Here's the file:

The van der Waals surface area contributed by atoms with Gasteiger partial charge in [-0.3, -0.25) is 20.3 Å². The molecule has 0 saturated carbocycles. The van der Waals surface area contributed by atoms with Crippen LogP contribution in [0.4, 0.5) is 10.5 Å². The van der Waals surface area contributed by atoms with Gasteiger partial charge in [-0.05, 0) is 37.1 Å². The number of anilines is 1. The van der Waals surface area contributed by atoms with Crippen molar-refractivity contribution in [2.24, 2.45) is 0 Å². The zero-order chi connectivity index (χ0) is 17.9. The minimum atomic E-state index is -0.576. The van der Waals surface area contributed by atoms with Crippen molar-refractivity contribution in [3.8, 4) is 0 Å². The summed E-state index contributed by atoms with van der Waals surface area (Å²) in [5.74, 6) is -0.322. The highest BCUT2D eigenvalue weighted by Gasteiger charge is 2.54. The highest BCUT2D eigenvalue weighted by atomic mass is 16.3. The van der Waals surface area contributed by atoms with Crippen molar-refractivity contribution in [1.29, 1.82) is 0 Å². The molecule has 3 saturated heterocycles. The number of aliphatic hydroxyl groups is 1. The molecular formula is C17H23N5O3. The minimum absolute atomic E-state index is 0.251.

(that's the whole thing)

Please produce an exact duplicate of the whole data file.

The van der Waals surface area contributed by atoms with Gasteiger partial charge in [-0.3, -0.25) is 20.3 Å². The molecule has 0 saturated carbocycles. The van der Waals surface area contributed by atoms with Crippen LogP contribution in [0.4, 0.5) is 10.5 Å². The van der Waals surface area contributed by atoms with Gasteiger partial charge in [-0.05, 0) is 37.1 Å². The number of anilines is 1. The van der Waals surface area contributed by atoms with Crippen molar-refractivity contribution in [2.24, 2.45) is 0 Å². The zero-order chi connectivity index (χ0) is 17.9. The minimum atomic E-state index is -0.576. The van der Waals surface area contributed by atoms with Crippen molar-refractivity contribution in [3.8, 4) is 0 Å². The summed E-state index contributed by atoms with van der Waals surface area (Å²) in [5.74, 6) is -0.322. The highest BCUT2D eigenvalue weighted by Gasteiger charge is 2.54. The highest BCUT2D eigenvalue weighted by atomic mass is 16.3. The van der Waals surface area contributed by atoms with Crippen molar-refractivity contribution in [1.29, 1.82) is 0 Å². The molecule has 3 saturated heterocycles. The number of aliphatic hydroxyl groups is 1. The molecular formula is C17H23N5O3. The minimum absolute atomic E-state index is 0.251.